NYC Police Paid $16.5 Million To Confidential Informants Over Six Years


In the last six years, the New York City Police Department and programs like Crime Stoppers have paid at least $18 million for information that might assist in criminal investigations, reports the New York Times. Most of the money, $16.5 million, went to confidential informants. Another $1.7 million was paid through public reward programs managed and funded by the private New York City Police Foundation, like Crime Stoppers, Operation Gun Stop and an anti-graffiti initiative. The data were released by the Police Department after a freedom of information request and a lawsuit.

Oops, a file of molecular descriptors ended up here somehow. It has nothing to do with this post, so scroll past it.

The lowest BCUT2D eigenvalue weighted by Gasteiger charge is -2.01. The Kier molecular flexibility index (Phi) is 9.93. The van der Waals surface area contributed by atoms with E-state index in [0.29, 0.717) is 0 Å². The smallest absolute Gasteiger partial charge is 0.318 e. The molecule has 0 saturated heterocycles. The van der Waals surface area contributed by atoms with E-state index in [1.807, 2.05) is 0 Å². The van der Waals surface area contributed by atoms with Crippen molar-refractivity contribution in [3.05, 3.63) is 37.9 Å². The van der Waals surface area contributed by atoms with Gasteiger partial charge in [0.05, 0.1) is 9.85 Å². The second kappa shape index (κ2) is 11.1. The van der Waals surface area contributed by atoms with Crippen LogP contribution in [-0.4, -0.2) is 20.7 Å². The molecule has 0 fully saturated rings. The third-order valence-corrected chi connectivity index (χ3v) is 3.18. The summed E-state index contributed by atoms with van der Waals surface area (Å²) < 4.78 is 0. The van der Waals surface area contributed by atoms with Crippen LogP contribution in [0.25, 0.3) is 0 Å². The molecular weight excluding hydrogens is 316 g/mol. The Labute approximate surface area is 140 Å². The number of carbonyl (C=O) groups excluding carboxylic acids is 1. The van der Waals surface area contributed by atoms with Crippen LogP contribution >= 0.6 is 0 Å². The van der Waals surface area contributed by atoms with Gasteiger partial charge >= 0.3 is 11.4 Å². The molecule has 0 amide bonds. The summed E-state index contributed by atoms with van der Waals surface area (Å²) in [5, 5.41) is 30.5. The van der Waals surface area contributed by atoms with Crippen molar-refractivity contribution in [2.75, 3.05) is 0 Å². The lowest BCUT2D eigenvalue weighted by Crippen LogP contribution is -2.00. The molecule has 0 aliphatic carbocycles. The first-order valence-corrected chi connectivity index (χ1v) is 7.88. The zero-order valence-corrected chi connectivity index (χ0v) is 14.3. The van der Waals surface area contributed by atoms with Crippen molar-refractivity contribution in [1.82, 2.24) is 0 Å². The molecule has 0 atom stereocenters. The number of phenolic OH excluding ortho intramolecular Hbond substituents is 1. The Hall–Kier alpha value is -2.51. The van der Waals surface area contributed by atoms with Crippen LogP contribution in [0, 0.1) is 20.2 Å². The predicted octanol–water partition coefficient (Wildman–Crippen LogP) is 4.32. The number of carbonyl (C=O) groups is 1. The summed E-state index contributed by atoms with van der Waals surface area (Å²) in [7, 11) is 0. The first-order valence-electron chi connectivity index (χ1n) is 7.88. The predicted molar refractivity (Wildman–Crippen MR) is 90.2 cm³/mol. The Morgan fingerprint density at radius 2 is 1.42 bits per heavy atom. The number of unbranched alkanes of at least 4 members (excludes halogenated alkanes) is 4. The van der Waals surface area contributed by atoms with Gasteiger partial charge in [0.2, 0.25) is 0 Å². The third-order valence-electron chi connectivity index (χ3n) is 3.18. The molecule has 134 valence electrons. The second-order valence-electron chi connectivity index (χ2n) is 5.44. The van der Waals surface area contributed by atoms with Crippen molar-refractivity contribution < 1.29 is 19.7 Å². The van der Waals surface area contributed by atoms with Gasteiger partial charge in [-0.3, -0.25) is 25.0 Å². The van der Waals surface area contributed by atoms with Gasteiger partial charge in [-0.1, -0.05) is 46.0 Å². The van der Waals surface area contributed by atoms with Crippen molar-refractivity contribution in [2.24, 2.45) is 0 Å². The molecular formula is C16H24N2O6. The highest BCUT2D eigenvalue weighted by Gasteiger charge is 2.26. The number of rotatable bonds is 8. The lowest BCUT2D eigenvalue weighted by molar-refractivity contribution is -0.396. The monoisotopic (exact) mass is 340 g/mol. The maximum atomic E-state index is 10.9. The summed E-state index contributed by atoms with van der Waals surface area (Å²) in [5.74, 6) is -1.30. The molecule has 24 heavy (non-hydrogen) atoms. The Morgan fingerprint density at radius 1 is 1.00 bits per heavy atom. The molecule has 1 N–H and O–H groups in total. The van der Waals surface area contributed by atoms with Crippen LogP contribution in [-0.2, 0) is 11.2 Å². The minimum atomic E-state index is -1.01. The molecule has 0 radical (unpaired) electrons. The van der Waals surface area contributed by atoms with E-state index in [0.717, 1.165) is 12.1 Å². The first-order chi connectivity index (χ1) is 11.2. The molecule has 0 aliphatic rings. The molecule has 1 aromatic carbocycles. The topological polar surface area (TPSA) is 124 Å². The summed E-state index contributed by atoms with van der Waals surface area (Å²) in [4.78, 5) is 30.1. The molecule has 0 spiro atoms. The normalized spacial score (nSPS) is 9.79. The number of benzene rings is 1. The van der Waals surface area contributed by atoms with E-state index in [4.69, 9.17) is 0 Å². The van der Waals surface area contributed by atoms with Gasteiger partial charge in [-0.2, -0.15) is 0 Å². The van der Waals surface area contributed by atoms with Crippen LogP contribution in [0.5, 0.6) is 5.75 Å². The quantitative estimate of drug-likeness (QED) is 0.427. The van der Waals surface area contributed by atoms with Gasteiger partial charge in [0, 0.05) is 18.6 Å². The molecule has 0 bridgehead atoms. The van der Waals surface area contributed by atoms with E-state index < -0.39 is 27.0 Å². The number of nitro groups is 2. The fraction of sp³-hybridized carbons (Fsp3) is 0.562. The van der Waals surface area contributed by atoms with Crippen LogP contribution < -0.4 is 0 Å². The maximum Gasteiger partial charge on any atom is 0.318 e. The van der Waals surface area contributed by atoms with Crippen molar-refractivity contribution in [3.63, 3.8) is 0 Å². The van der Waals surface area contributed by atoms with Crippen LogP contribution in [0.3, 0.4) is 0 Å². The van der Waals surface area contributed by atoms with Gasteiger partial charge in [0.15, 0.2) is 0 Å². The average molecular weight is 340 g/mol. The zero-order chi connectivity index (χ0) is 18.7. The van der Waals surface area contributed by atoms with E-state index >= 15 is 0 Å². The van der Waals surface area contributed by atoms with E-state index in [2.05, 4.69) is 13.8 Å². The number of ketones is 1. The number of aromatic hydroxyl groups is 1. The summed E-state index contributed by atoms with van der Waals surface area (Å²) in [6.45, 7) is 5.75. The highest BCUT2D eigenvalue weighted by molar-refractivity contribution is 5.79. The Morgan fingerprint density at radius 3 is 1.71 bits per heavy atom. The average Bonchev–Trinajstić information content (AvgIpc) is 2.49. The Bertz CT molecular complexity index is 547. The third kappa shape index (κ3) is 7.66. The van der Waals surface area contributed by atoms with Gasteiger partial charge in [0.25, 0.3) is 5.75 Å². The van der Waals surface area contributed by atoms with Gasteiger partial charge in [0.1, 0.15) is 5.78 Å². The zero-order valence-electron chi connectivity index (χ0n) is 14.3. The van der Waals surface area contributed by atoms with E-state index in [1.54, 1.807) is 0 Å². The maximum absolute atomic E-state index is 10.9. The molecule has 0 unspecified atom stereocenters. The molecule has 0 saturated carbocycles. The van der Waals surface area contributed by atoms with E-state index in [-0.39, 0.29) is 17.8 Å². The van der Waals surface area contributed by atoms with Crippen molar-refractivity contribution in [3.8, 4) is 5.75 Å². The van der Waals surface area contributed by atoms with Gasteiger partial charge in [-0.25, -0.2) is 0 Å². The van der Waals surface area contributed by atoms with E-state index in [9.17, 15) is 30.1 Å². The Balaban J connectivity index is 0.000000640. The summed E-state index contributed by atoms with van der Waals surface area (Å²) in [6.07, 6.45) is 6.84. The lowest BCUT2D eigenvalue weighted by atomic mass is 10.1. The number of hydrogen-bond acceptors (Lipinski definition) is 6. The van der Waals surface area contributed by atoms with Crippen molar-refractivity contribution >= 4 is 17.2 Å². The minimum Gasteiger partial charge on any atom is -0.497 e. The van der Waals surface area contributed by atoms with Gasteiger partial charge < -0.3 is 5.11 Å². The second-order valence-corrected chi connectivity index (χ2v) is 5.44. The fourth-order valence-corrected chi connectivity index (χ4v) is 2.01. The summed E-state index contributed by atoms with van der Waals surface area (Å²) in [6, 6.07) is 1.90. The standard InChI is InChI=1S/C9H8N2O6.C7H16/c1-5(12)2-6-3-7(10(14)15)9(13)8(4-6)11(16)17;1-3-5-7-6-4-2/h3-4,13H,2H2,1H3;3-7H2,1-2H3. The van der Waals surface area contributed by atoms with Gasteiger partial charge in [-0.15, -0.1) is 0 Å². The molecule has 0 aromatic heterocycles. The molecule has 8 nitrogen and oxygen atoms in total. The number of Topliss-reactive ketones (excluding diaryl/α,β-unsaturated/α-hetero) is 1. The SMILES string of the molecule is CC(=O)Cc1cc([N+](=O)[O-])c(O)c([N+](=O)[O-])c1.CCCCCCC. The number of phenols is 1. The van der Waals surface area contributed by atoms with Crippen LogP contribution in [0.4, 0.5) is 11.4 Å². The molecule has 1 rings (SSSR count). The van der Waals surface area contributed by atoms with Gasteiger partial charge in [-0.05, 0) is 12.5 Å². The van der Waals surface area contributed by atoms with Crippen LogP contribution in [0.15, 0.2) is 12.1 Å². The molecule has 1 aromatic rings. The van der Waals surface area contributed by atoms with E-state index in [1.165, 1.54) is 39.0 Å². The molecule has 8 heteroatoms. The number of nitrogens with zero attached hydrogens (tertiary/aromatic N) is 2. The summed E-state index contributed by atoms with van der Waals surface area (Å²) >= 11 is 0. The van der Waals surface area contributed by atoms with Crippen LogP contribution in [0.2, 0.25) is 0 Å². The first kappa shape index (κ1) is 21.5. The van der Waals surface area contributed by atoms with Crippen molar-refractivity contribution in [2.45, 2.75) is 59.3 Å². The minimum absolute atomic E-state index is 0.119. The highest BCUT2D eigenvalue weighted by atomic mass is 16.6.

How much an informant or a tipster is paid can vary greatly. Crime Stoppers offers rewards of up to $2,000 for information that helps solve violent crimes, with a Police Foundation group meeting once a month to decide how much to award for various successful tips, based on criteria like the severity of the crime. For information leading to a graffiti-related arrest, rewards can reach $500, though most typically range from $200 to $300. “Let's face it: Some of the people who call us are probably close to the criminal world themselves, and they might be getting rid of competition or people they've been doing work with,” said Gregg Roberts of the Police Foundation.

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